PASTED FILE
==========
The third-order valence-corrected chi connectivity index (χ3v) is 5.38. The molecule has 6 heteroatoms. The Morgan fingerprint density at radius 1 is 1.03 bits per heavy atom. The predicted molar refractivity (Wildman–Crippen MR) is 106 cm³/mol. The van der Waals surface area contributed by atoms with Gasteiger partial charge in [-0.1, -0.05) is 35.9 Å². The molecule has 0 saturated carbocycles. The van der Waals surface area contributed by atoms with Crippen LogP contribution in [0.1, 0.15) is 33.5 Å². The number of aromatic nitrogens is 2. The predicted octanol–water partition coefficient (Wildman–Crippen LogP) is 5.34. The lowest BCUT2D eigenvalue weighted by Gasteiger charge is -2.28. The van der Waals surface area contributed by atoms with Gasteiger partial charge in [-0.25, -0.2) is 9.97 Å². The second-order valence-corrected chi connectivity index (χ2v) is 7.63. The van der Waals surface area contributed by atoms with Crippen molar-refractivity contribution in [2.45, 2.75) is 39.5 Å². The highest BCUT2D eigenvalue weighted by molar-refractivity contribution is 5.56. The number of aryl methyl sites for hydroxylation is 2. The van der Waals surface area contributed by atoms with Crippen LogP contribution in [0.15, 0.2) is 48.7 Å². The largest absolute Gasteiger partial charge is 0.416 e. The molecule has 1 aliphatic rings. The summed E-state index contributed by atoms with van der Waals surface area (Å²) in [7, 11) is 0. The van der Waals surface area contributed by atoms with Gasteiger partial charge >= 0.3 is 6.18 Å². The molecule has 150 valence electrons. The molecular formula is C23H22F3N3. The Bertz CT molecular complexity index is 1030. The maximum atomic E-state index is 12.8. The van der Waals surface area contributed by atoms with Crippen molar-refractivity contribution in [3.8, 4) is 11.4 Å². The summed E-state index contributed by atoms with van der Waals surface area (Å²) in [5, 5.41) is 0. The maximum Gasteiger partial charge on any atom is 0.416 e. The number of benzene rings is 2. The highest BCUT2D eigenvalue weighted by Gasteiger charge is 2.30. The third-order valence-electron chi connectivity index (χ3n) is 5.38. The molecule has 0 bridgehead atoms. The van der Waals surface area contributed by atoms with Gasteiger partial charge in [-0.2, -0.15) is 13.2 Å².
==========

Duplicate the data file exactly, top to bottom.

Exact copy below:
The third-order valence-corrected chi connectivity index (χ3v) is 5.38. The molecule has 6 heteroatoms. The Morgan fingerprint density at radius 1 is 1.03 bits per heavy atom. The predicted molar refractivity (Wildman–Crippen MR) is 106 cm³/mol. The van der Waals surface area contributed by atoms with Gasteiger partial charge in [-0.1, -0.05) is 35.9 Å². The molecule has 0 saturated carbocycles. The van der Waals surface area contributed by atoms with Crippen LogP contribution in [0.1, 0.15) is 33.5 Å². The number of aromatic nitrogens is 2. The predicted octanol–water partition coefficient (Wildman–Crippen LogP) is 5.34. The lowest BCUT2D eigenvalue weighted by Gasteiger charge is -2.28. The van der Waals surface area contributed by atoms with Gasteiger partial charge in [-0.25, -0.2) is 9.97 Å². The second-order valence-corrected chi connectivity index (χ2v) is 7.63. The van der Waals surface area contributed by atoms with Crippen molar-refractivity contribution in [2.45, 2.75) is 39.5 Å². The highest BCUT2D eigenvalue weighted by molar-refractivity contribution is 5.56. The number of aryl methyl sites for hydroxylation is 2. The van der Waals surface area contributed by atoms with Crippen LogP contribution in [0.15, 0.2) is 48.7 Å². The largest absolute Gasteiger partial charge is 0.416 e. The molecule has 1 aliphatic rings. The summed E-state index contributed by atoms with van der Waals surface area (Å²) in [7, 11) is 0. The van der Waals surface area contributed by atoms with Gasteiger partial charge >= 0.3 is 6.18 Å². The molecule has 150 valence electrons. The molecular formula is C23H22F3N3. The Bertz CT molecular complexity index is 1030. The maximum atomic E-state index is 12.8. The van der Waals surface area contributed by atoms with Crippen molar-refractivity contribution in [3.8, 4) is 11.4 Å². The summed E-state index contributed by atoms with van der Waals surface area (Å²) in [5, 5.41) is 0. The maximum Gasteiger partial charge on any atom is 0.416 e. The number of benzene rings is 2. The highest BCUT2D eigenvalue weighted by Gasteiger charge is 2.30. The third-order valence-electron chi connectivity index (χ3n) is 5.38. The molecule has 0 bridgehead atoms. The van der Waals surface area contributed by atoms with Gasteiger partial charge in [-0.2, -0.15) is 13.2 Å².